But for those who have little exposure to a topic, TV can shape expectations of certain experiences, places or even groups of people. In the case of mental illness, this can produce vast misperceptions.
For example, 60 percent of prime-time characters with a mental illness are portrayed as violent. In reality, only 7 percent of those with a mental illness ever act out violently, and most of those instances occur within the home.
Working to combat these stereotypes and stigmas, more than 175 students and attendees at “The Road to Recovery,” a Mental Health Awareness Month event at the Collin College Central Park Campus on Oct. 10, learned credible facts about mental illness and substance abuse during an interactive afternoon with experts and recovery leaders from the National Alliance for Mental Illness (NAMI) Collin County and Dallas chapters.
Pamela Love-White, a Collin College counselor and member of employee organization Open Doors, Open Minds, said the event, run in partnership with Counseling Services, student organization Active Minds and NAMI-Collin County, was intended to provide the college and community with an opportunity to improve understanding of mental illness.
“As a licensed professional counselor, I understand the stigma associated with these disorders and how that stigma becomes an obstacle for individuals seeking treatment,” Love-White said.
The panel of NAMI experts and support leaders emphasized the importance of addressing individuals as humans first, explaining that one should be regarded as a person who lives with schizophrenia, rather than a schizophrenic.
“Language is a powerful thing,” an Active Minds student member said, agreeing with one of the speakers. “I hate when people throw around terms like crazy or bipolar.”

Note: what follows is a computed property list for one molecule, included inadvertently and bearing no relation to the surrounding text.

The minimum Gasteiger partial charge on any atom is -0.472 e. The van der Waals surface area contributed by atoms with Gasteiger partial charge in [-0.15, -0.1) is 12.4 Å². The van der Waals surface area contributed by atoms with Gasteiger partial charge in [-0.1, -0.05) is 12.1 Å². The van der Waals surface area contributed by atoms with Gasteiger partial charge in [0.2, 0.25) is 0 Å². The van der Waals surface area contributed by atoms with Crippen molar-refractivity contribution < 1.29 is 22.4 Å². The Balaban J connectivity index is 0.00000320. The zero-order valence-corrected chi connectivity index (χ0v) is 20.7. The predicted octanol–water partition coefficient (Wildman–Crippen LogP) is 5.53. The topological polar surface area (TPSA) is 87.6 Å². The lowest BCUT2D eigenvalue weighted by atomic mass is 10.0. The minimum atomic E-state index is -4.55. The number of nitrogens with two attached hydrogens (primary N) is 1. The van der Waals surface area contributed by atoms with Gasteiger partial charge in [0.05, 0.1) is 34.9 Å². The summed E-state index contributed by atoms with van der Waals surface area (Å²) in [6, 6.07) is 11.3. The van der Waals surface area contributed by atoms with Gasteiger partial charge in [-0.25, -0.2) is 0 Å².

Through a texting poll, audience members were asked to answer multiple-choice questions about mental illness. NAMI panel discussion of the correct answer and input from Collin College faculty and staff followed the participant poll results.
Below are a few facts discussed at “The Road to Recovery:”
- At some point in their life 46 percent of people are diagnosable with some mental illness listed on the DSM-IV (Diagnostic and Statistical Manual of Mental Disorders)
- One in every 17 deals with a persistent DSM-IV mental illness.
- Not all mental illnesses are life long. Some individuals diagnosed with a mental illness can recover.
- Individuals in the age group of 18 – 24 are the most likely to begin experiencing symptoms of mental and substance abuse disorders.
- One in 10 college students seriously considers suicide each year.
- Forty-four percent of college students reported being so depressed at some point in their college career that they found it hard to function.
- Mental health care is generally more expensive than regular health care.
- The 60+ age group is the least likely to seek treatment for mental illness.
Sepehr Sabet-Sarvestani, who plans to earn a degree in experimental psychology and pursue research, is the president of Collin College Active Minds. Sabet-Sarvestani said he initially joined the organization aimed at changing the conversation about mental health on campus, with the hope of gaining similar knowledge from the discussions at “The Road to Recovery” event.
“The first event I participated in was the Send Silence Packing event last year that focused on the 1100 college students who commit suicide every year, a number I found alarming,” Sabet-Sarvestani said. “To demonstrate this, filled the lawn area with 1100 backpacks, some of which contained stories about those individuals, their lives, and how suicide affected their families and friends.”
The organization also hosted a booth outside the event with information for other students.
One promotional button the group handed out read “1 in 4,” referring to the one in every four individuals who will experience mental illness at some point in their life. Another read “Laugh More.”
Today, Collin College Active Minds has about 70 members and has been recognized as an outstanding chapter for its leadership and events.
In addition to reminding participants that Collin College offers free counseling services to any credit student, Counseling Services provided a link to “Kognito’s At-Risk,” a computer-simulation training the college obtained access to through a grant. The game tests one’s knowledge and gives tips about the best ways to respond to mental health situations or help friends who have a mental illness.
This at-risk training for students and faculty is available at http://www.kognitocampus.com/students or http://www.kognitocampus.com/faculty. The school enrollment key for each is collin85.